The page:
Changes in The Aliens Act – new legislation applies for permanent residency from July 20th

In September 2020, the parliamentary Migration Committee proposed a new migration legislation (SOU 2020:54) that imposes stricter eligibility requirements for permanent residence in Sweden. On June 22, 2021, the bill was approved, and it went into effect on July 20, 2021. There are no transitional rules, so all decisions made on July 20 or later are based on the new rules, regardless of when the application was submitted. 

The new legislation is designed to reduce the number of applicants that can apply for asylum in Sweden. However, these changes will also affect other non-EU/EEA internationals living in Sweden. The main changes affecting non-EU/EEA citizens applying for permanent residence are the introduction of Swedish language level and civic knowledge requirements, as well as proof of minimal financial support for the individual and any accompanying family members. If an applicant is unemployed, receiving unemployment benefits, or paid through scholarship funding, this proof of minimal financial support may not be fulfilled. Although the legislation proposes the introduction of these new requirements, there are not yet practical details on their implementation. In particular, requirements for knowledge of Swedish language and civics will come, but the specifics have not been decided yet.  

National survey of young academics 

One of the biggest Swedish sectors with a large population of internationals is research and innovation, where particularly the academic sector houses and trains talent working on temporary positions. To assess the impact of this reform on non-EU/EEA researchers working in Sweden, The Doctoral Students Committee of the Swedish National Union of Students (SFS-DK), the Swedish Network of Postdoc Associations (SNPA) and National Junior Faculty of Sweden (NJF) surveyed the current residence status, Swedish proficiency level, and employment conditions of doctoral students, postdoctoral researchers, junior faculty members, and senior researchers within academia. The survey ran between April and May this year, collected 1508 respondents, and a report of the results was released on July 8. The DSA helped distribute the survey among KI’s doctoral students and assissted in the analysis and writing of the report. A piece in the Local covered the survey results and the potential consequences for Sweden as an international knowledge nation.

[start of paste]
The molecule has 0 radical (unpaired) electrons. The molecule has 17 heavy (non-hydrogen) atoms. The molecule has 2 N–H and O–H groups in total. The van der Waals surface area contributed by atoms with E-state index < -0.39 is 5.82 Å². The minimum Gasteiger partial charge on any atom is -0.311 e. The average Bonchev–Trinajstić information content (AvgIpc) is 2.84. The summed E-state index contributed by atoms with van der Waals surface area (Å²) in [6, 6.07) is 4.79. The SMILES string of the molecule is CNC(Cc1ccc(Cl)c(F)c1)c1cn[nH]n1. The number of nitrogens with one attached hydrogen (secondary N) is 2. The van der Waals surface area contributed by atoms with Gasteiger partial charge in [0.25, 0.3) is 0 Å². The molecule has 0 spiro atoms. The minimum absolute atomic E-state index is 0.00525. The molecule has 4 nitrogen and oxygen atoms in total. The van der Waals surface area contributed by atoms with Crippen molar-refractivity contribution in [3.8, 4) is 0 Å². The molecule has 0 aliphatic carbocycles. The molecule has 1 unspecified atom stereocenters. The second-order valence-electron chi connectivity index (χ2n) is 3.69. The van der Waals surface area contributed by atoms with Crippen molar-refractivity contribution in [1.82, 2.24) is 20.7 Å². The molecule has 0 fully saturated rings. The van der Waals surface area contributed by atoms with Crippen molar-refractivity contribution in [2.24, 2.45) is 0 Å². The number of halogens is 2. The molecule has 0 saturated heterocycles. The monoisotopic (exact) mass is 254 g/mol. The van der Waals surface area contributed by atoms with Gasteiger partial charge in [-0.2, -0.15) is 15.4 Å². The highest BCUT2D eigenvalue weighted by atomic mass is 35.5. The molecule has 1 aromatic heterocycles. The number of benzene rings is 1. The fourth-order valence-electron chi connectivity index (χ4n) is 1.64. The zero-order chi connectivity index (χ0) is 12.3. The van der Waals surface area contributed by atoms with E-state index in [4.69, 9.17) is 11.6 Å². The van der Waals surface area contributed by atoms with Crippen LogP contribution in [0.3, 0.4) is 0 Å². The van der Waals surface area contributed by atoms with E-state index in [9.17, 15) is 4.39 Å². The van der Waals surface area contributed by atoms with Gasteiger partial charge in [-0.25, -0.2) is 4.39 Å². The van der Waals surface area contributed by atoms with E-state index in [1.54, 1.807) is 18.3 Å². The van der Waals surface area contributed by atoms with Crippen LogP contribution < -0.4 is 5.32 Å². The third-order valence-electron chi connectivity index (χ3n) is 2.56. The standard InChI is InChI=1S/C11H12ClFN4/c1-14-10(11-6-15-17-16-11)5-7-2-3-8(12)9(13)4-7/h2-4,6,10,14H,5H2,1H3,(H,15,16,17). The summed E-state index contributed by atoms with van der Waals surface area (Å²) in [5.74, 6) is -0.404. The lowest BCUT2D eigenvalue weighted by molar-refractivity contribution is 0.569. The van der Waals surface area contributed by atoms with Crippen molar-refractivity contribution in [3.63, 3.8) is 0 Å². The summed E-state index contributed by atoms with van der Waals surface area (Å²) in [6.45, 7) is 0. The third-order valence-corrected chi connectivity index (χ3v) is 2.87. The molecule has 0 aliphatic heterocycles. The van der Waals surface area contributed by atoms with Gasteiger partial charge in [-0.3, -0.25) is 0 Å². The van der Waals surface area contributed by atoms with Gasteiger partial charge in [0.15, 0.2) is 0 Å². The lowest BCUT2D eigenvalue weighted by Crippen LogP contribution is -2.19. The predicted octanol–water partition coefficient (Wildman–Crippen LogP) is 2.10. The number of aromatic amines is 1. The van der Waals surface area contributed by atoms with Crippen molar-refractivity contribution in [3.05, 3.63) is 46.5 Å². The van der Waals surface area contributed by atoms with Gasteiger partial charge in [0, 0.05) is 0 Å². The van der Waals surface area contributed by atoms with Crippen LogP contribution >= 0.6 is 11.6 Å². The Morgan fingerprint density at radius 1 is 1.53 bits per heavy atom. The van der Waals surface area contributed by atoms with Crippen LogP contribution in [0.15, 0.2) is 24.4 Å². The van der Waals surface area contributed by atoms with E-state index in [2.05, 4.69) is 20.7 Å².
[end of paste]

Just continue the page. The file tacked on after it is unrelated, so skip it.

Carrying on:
In brief, the report titled – National survey of young academics in response to “A long-term sustainable migration policy” – describes: 

  • The desire to build a career in Sweden is high among survey respondents and permanent residence permit applications will be filed by the majority of non-EU/EAA respondents. 
  • The new requirements would make many researchers ineligible for permanent residence. This could lead to a brain drain that will make it difficult for Sweden to maintain its status as an international knowledge nation. 
  • Insecure employment conditions and challenges reaching a high level of Swedish knowledge are the main barriers for qualification among non-EU/EAA researchers.